Tubal Pregnancy

A tubal or ectopic pregnancy occurs outside of the uterus. When a woman becomes pregnant, the fertilized egg migrates to the uterus where it embeds itself through the course of the pregnancy. In the womb, the fetus gets everything it needs.

In some cases, the fertilized egg fails to migrate through the fallopian tube and attaches there, never making it to the uterus. It then begins to grow there. This presents a very dangerous medical condition. The fallopian tube will eventually burst from the egg growing inside of it.

What is a Tubal Pregnancy?

An ectopic pregnancy can be misdiagnosed as another condition such as pelvic inflammatory disease, ovarian cysts or even a healthy pregnancy. There are specific tests that can be done to diagnose the ectopic pregnancy, such as transvaginal interior ultrasound to try to find a pregnancy in the uterus, certain hormone tests and pregnancy tests. The undiagnosed or misdiagnosed tubal pregnancy often occurs in emergency situations and can result in serious injury or death. The undiagnosed or misdiagnosed ectopic pregnancy has a higher likelihood of rupture and bleeding before that true condition is discovered.

A rupture of a fallopian tube is a true life or death medical emergency. There can be the severe rectal pain, severe shoulder pain, pain on either side of the abdomen and internal or external bleeding. The condition might render the woman unconscious.

Treatment of an ectopic pregnancy

How the ectopic pregnancy is treated depends on its severity and how far along it is. If caught early enough, a drug known as methotrexate might be given to halt the pregnancy growth. The woman’s body then either absorbs or vaginally passes the pregnancy. The advantage of methotrexate is that surgery can be avoided, and there probably won’t be a need to remove the fallopian tube. If the ectopic pregnancy is farther along and larger, surgical intervention is likely required before there is either damage or immediate danger to the woman. In the context of surgery, conservative laparoscopic surgery has shown to involve fewer complications and adhesions. There is also much less blood loss and recovery time. This is also the most cost effective of the surgical choices. If the fertilized egg cannot be located and the woman’s health has been compromised, either part or all of the fallopian tube is removed. In either case, there will be a decrease in the woman’s fertility. She might also be at a higher risk for another ectopic pregnancy.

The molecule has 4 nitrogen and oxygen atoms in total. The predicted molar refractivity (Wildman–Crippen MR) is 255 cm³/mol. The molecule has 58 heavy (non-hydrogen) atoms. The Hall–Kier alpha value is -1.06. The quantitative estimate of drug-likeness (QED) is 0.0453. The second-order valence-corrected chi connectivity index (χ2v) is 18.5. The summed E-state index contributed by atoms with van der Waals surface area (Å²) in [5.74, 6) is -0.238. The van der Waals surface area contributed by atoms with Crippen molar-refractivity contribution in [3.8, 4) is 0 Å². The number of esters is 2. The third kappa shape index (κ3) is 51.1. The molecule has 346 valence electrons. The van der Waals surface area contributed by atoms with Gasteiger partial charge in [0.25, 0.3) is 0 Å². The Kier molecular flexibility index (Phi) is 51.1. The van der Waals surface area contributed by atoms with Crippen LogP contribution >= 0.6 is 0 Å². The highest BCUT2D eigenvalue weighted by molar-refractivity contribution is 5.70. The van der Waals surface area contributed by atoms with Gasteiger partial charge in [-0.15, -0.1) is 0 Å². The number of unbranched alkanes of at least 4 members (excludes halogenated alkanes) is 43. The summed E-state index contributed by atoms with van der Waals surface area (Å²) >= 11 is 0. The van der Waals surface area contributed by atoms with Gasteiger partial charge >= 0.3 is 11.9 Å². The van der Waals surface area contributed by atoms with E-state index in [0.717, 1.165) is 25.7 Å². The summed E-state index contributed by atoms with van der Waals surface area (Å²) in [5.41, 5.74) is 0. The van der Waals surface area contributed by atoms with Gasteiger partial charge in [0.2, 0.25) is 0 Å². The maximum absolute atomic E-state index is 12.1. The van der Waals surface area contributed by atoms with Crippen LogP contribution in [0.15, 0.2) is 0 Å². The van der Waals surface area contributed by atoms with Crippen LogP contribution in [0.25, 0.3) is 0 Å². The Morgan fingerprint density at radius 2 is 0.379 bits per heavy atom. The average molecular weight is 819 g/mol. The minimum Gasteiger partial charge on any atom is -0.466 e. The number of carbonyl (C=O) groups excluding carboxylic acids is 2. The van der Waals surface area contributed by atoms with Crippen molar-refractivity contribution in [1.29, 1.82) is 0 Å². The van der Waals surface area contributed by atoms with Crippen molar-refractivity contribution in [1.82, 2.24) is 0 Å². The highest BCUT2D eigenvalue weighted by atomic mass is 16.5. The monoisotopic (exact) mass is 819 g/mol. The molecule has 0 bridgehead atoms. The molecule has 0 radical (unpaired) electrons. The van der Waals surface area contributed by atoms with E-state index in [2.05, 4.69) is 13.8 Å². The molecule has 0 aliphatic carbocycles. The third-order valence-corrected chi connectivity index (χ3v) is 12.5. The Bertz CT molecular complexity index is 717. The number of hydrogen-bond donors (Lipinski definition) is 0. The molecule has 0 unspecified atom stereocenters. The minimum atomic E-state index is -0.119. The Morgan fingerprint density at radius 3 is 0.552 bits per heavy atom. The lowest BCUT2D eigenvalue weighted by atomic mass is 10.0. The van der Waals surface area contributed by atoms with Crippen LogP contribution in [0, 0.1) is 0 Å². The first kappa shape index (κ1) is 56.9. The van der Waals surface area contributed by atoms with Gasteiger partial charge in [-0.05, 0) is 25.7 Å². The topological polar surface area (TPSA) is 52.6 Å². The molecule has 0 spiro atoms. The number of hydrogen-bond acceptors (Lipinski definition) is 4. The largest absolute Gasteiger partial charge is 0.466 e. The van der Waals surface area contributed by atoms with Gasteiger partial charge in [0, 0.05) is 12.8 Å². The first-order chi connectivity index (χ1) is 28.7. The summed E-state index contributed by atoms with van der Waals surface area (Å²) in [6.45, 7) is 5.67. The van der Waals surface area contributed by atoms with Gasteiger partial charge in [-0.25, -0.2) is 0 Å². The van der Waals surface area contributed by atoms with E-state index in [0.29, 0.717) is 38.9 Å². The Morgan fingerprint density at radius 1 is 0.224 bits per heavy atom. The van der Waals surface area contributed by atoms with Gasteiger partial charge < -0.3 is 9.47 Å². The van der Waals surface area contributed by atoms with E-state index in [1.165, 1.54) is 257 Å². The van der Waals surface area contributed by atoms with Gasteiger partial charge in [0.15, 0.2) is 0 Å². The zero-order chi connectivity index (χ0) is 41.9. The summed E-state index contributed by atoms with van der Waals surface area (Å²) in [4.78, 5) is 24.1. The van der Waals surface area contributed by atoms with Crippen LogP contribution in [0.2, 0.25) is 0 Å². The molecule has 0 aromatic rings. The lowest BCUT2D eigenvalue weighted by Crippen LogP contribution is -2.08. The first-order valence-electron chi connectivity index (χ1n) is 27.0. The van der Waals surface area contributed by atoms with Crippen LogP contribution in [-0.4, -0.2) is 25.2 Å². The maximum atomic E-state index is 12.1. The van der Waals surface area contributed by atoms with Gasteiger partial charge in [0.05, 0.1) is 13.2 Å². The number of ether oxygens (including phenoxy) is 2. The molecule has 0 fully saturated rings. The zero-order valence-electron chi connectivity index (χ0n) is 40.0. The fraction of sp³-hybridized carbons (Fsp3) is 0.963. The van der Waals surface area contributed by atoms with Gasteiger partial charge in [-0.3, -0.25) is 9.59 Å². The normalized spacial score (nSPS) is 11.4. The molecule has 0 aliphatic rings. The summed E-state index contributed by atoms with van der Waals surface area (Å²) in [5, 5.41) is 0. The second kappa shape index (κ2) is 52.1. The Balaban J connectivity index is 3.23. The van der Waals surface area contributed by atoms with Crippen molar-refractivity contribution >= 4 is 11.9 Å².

When malpractice might occur

The most common claim against the doctor involving an ectopic pregnancy includes a delay or failure in diagnosis. This results in the tubal pregnancy being discovered at a later stage when surgery becomes the sole treatment option. Of course, surgery avails the woman to more and higher risks, along with the likelihood of decreased fertility. Malpractice might also occur if both fallopian tubes are removed, when in fact, only one tube required removal. With the removal of only one tube, the possibility of future pregnancy remains open. With the removal of both, the only alternative is in vitro fertilization. Damages issues will escalate.

Should a woman suspect an ectopic pregnancy, immediate medical care is needed. She should insist on proper diagnostics, care and treatment until either an ectopic pregnancy is ruled out or resolved.